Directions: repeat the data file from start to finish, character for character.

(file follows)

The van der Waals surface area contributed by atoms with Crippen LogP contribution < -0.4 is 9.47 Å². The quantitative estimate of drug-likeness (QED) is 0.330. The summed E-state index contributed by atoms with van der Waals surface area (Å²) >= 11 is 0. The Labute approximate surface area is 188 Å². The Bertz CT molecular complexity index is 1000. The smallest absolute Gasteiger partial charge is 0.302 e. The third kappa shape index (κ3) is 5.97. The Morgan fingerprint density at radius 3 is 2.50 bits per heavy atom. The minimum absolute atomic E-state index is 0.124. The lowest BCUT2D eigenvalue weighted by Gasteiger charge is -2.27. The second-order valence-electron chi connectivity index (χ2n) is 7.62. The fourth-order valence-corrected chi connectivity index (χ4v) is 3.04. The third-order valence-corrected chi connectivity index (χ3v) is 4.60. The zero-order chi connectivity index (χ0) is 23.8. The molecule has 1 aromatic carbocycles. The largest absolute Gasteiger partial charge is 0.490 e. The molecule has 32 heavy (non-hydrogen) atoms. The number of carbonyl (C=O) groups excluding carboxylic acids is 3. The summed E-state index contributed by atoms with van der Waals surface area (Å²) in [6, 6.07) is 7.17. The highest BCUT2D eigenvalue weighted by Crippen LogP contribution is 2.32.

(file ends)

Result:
The van der Waals surface area contributed by atoms with Crippen LogP contribution < -0.4 is 9.47 Å². The quantitative estimate of drug-likeness (QED) is 0.330. The summed E-state index contributed by atoms with van der Waals surface area (Å²) >= 11 is 0. The Labute approximate surface area is 188 Å². The Bertz CT molecular complexity index is 1000. The smallest absolute Gasteiger partial charge is 0.302 e. The third kappa shape index (κ3) is 5.97. The Morgan fingerprint density at radius 3 is 2.50 bits per heavy atom. The minimum absolute atomic E-state index is 0.124. The lowest BCUT2D eigenvalue weighted by Gasteiger charge is -2.27. The second-order valence-electron chi connectivity index (χ2n) is 7.62. The fourth-order valence-corrected chi connectivity index (χ4v) is 3.04. The third-order valence-corrected chi connectivity index (χ3v) is 4.60. The zero-order chi connectivity index (χ0) is 23.8. The molecule has 1 aromatic carbocycles. The largest absolute Gasteiger partial charge is 0.490 e. The molecule has 32 heavy (non-hydrogen) atoms. The number of carbonyl (C=O) groups excluding carboxylic acids is 3. The summed E-state index contributed by atoms with van der Waals surface area (Å²) in [6, 6.07) is 7.17. The highest BCUT2D eigenvalue weighted by Crippen LogP contribution is 2.32.